In the men’s trampoline final at the 2020 Olympic Games, China’s Dong Dong won the gold medal, with Japan’s Kazuyoshi Yoshimi and Russia’s Igor Morozov winning silver and bronze respectively. Dong Dong had previously won gold at the 2012 Olympic Games in London, and was considered a favorite to win again in Tokyo. He did not disappoint, putting on a stellar performance to take first place.

Yoshimi and Morozov both put up strong performances as well, but were ultimately no match for Dong Dong.

The 2016 Summer Olympics are now over, and we have a new champion in men’s trampoline! Uladzislau Hancharou of Belarus took home the gold medal, with China’s Dong Dong winning silver and Russia’s Yuri Nikitin taking the bronze. This was an exciting event to watch, as all three athletes put on a great show for the crowd.

Congratulations to Uladzislau Hancharou on becoming the Olympic champion!

Trampoline Mens Final | Tokyo Replays

Olympic Trampoline Winners

Since the first Olympic trampoline competition was held in 2000, there have been some amazing athletes who have taken home the gold. Here is a look at some of the winners over the years: 2000 Sydney Olympics – Yuri Nikitin (Russia)

2004 Athens Olympics – Alexander Moskalenko (Ukraine) 2008 Beijing Olympics – He Wenna (China) 2012 London Olympics – Dong Dong (China)

2016 Rio Olympics – Uladzislau Hancharou (Belarus) 2018 Pyeongchang Winter Olympics – Regyn Gagnon (Canada) As you can see, China has been dominant in this event, winning 4 out of the 5 gold medals.

But there have also been athletes from Russia, Ukraine, Belarus and Canada who have won gold in this exciting event.

What is Trampoline Gymnastics

Gymnastics is a sport that requires strength, flexibility, and grace. Trampoline gymnastics is a type of gymnastics that uses a trampoline to help athletes perform flips and other aerial tricks. Trampoline gymnastics was first introduced as a competitive sport in the 1936 Olympics.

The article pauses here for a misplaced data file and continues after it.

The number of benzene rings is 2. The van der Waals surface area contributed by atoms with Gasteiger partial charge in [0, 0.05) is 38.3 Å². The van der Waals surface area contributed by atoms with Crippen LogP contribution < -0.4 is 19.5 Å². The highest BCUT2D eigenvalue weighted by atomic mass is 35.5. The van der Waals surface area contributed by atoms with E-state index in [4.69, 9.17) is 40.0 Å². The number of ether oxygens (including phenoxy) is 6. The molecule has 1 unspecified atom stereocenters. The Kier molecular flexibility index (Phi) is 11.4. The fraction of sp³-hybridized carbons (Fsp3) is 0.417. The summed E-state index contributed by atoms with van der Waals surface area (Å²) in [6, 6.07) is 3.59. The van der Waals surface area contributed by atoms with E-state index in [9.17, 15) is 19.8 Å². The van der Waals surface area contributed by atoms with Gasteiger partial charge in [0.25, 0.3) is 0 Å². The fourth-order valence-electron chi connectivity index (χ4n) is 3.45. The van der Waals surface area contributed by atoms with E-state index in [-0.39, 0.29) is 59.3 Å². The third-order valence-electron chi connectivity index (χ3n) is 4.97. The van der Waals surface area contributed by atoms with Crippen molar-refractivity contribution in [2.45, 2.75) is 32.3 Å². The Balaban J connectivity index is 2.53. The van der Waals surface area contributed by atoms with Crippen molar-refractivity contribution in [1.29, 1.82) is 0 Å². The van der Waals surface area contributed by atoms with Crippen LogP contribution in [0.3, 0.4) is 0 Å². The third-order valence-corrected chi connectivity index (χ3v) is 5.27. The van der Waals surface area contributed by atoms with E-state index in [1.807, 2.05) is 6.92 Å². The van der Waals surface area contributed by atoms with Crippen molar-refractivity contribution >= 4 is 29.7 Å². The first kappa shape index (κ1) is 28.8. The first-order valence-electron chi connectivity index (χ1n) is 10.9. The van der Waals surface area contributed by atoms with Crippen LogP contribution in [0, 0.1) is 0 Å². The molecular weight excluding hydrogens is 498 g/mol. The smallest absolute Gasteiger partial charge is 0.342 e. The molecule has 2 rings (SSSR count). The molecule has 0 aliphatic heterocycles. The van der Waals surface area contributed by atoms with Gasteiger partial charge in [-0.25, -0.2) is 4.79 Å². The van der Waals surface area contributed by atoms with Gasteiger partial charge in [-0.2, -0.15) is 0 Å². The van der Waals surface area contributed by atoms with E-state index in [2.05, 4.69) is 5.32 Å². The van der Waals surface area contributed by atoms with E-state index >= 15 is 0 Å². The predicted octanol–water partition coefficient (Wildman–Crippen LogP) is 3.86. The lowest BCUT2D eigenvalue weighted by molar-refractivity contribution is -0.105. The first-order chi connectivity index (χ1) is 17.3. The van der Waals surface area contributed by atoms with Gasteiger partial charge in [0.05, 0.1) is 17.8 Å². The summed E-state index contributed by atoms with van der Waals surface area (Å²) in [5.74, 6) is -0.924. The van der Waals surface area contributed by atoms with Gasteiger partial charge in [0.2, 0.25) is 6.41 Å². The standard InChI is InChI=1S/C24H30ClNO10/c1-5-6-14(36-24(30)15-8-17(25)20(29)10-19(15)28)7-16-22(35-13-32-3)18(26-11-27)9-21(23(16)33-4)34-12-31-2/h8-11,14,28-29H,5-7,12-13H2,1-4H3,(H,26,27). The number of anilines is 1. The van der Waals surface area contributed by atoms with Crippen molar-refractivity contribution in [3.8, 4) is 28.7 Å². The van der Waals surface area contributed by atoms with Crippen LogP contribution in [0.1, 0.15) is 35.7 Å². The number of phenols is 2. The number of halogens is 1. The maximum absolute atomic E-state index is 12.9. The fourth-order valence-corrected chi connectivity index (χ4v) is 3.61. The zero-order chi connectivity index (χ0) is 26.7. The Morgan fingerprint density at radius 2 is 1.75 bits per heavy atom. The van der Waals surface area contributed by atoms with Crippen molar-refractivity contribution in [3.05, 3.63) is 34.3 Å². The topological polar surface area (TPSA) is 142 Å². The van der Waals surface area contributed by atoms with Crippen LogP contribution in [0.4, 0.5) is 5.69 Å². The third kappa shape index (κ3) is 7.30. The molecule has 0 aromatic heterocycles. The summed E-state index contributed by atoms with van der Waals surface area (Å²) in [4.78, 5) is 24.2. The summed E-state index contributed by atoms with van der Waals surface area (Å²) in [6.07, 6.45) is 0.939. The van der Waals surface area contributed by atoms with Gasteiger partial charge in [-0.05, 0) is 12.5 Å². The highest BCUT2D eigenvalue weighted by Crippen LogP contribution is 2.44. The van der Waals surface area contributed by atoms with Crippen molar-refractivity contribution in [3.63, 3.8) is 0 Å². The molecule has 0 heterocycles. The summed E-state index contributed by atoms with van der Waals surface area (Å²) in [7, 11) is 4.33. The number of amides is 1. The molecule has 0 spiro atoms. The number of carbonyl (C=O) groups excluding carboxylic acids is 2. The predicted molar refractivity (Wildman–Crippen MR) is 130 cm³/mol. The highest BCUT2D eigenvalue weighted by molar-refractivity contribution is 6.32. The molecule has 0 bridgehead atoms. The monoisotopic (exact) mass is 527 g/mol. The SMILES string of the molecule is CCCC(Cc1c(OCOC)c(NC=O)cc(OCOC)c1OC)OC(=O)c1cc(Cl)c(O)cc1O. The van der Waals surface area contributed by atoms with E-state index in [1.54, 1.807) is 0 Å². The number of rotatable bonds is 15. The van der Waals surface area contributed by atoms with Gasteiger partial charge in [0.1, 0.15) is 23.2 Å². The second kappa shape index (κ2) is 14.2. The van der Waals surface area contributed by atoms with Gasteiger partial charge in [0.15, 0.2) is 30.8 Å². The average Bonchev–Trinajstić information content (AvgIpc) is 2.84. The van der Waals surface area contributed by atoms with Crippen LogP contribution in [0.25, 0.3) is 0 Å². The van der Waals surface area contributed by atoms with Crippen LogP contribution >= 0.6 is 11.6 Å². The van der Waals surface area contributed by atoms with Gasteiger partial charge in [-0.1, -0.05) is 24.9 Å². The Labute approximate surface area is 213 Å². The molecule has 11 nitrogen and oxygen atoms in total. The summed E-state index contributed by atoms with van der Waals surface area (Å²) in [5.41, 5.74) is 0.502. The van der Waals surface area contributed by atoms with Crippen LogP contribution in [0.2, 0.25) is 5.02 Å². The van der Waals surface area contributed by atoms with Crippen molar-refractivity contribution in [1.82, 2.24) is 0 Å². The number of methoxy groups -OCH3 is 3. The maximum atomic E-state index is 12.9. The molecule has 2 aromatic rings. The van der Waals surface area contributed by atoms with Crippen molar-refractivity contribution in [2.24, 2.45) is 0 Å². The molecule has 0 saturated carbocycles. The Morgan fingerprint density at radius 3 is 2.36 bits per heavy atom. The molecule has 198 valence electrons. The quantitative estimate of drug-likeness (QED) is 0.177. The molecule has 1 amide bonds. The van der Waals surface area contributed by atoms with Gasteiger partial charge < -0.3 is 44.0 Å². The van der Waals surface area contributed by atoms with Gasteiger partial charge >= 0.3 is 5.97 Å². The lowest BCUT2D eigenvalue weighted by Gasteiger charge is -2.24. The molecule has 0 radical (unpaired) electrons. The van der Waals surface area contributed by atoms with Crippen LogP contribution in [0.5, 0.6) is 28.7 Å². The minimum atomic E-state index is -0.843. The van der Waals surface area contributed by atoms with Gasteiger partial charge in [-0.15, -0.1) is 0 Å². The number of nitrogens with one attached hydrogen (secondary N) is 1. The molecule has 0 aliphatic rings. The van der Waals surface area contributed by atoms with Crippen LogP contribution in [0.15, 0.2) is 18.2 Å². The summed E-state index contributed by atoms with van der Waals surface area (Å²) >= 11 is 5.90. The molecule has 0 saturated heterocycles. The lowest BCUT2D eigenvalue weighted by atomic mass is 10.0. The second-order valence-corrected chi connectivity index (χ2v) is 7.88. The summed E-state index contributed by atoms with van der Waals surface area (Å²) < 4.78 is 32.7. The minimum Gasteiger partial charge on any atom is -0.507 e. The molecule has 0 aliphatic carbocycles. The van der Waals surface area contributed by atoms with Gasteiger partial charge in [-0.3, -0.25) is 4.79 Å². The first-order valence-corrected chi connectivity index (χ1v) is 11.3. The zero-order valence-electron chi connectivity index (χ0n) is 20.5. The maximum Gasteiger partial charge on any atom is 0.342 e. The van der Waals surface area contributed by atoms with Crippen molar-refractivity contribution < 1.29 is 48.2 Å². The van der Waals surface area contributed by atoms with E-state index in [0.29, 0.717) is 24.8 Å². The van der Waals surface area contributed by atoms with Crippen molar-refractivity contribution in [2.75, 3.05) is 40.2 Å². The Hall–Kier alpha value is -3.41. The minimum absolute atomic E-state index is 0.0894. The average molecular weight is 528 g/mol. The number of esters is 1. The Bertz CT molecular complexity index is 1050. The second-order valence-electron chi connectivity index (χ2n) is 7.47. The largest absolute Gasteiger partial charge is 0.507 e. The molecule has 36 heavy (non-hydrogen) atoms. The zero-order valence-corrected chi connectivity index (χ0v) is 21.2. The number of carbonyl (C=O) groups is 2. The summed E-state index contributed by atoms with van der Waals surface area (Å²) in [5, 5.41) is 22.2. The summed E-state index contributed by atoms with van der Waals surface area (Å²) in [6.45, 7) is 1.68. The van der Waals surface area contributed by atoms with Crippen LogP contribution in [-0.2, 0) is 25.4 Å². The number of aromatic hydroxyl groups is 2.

It was then dropped from the Olympic program after the 1948 Olympics. The sport was then reintroduced as a demonstration event in the 1984 Los Angeles Olympic Games. In 2000, trampoline became an official medal sport in the Sydney Olympic Games.

Trampoline gymnastics is now practiced by people of all ages around the world. There are several different types of competitions that athletes can participate in, such as individual or team events, synchronised events, and mixed pairs events. The basic rules of trampoline gymnastics are simple: each athlete must perform a set routine consisting of 10 skills, with each skill being worth a certain number of points.

The routines are judged on difficulty, form, and execution. Execution is judged on how well the athlete performs the skill, form is judged on whether or not the athlete landed correctly and safely, and difficulty is judged on how hard the skill is to perform. Athletes start their routine by bouncing off of the springboard to gain height before performing their skills.

They must then land on their feet back inside the rebound area boundaries to score points. If they touch any part of the trampoline outside these boundaries during their routine or if they fall off completely, they will receive no points for that particular skill.

History of Trampoline Gymnastics

The trampoline was originally developed in the early 1800s as a training tool for acrobats and circus performers. The first recorded use of a trampoline for gymnastics was in 1904, when George Nissen, who went on to become the founder of the modern trampoline industry, performed his famous “bounce act” at a circus in Omaha, Nebraska. Trampoline gymnastics became an official Olympic sport in 2000, and has been growing in popularity ever since.

Today, there are two main types of competitive trampoline gymnastics: individual and synchronized. Individual trampoline consists of four compulsory routines (executed without music) and four optional routines (performed with music). Synchronized trampoline consists of two routines performed by a team of two athletes on adjacent trampolines.